I was recently going through some old essays of mine and found this one from 2002, written two years before I had a website. I forgot that I even wrote it. I didn’t expect to like it much, but instead found the opposite: I really liked it. It expresses some concepts that I didn’t even realize I was thinking about at that time, and in some ways I find that they may even be more advanced than that which I think about now. Also, at the end of the essay I will discuss a couple of points this essay brought up for me. But for now I’ll leave the essay to you…
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I grew up in Upstate New York on what was once Cayuga Indian land. To me it is the most beautiful country in the world: rolling hills, crisp, cold streams, cascading waterfalls, towering oaks and maples, white-tailed deer and great-horned owls, fossil trilobites and brachiopods and crinoid flowers bursting from under the layers of sedimentary shale, and rarely, if you’re either very lucky, very persistent, or very observant, arrowheads. In all my years of roaming the woods, I found but two. The first was a perfect specimen, two inches long and brilliantly crafted. I discovered it halfway up the nearly vertical cliff face of an eighty-foot gorge, partially exposed to the elements from the dirt of a narrow rock ledge that apparently no one but me had used for a climbing handhold in hundreds of years. How it got there was anyone’s guess. I was seventeen when I found it.
Holding the arrowhead in my hand, I felt overcome by connection with a people I had so often envisioned. Many times I had fantasized myself as their descendant, if not genetically then spiritually. But the genetic descendants of the Cayuga live on a reservation at the north end of Cayuga Lake, the same lake on which my family’s land borders. The Cayuga, one of the six nations of the Iroquois, had lived on this land for countless generations, through the mid-1700s. Then came General George Washington, who, along with his troops, cannons, and guns, began clearing out, in his words, these “wolves doomed to extinction.” He kindly offered them two options – move to Canada or die. Most chose the former. Some years later, however, the Cayuga petitioned the United States government for the return of their ancestral land and in time won a typical compromise: some tiny fractional percentage of their land, in fact, perhaps the worst of it, a tract of questionably uninhabitable swampland on the northern edge of the lake. So there they moved, and have remained ever since, utterly removed from my life. And honestly, while I’m not proud of this outcome, I’m not complaining. I have no desire to give my land back. It is now my heritage. And for the time being, with might on my side, I needn’t worry.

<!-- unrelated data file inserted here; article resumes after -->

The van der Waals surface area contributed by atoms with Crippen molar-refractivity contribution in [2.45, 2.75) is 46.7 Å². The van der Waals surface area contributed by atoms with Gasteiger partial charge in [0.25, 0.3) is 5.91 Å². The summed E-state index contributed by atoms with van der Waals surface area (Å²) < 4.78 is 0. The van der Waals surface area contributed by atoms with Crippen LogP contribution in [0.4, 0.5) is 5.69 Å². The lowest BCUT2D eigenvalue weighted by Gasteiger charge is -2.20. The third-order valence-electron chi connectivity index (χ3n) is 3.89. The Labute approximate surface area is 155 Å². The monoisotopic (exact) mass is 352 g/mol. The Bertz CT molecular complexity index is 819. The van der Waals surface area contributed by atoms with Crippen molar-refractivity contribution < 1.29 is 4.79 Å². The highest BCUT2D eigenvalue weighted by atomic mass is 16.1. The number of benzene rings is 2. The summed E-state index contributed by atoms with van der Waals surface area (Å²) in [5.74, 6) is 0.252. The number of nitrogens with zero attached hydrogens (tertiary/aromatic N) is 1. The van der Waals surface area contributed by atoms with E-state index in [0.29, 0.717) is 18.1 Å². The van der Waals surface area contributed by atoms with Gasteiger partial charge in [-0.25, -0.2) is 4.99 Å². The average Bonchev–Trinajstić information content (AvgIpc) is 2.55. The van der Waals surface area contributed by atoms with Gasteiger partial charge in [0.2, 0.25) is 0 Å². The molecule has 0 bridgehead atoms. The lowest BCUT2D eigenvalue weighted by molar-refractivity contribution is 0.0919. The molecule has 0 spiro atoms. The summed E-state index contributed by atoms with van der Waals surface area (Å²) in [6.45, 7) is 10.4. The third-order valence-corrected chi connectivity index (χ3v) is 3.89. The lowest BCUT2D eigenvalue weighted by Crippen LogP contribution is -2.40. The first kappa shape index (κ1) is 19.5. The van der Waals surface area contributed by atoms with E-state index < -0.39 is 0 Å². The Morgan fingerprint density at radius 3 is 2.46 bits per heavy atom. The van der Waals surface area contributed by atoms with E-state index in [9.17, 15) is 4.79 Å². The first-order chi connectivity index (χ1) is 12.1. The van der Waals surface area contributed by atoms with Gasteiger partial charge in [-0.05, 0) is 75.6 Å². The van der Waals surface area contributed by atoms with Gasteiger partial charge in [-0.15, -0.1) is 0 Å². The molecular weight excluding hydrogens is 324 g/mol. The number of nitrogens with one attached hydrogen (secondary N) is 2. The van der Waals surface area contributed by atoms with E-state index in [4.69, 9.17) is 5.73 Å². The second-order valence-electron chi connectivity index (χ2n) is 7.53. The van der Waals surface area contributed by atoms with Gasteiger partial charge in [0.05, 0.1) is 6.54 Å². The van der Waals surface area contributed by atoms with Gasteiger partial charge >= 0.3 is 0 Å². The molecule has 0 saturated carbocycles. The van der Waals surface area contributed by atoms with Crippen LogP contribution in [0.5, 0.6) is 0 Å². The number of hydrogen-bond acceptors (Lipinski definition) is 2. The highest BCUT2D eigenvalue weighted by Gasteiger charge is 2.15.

And yet I struggle with the deeper significance of whether might makes right. While I have difficulty accepting the justification of Israelis taking over the land and homes of Palestinians, I do not find a fox unjustified in killing a rabbit family and making their hole its den. To me this begs the question of what defines right and wrong – or better yet, questions the validity of right and wrong as concepts. To me, right and wrong are limited concepts, temporary in scope, always relative, necessarily subjective. And while our social laws list wrongs without compunction and pass down commandments replete with punishment for violations, natural law does not even scoff at our attempts to order our world and give it meaning; natural law accepts all; it encompasses us, as a river shrugs equally to accept both raindrops and toxic waste.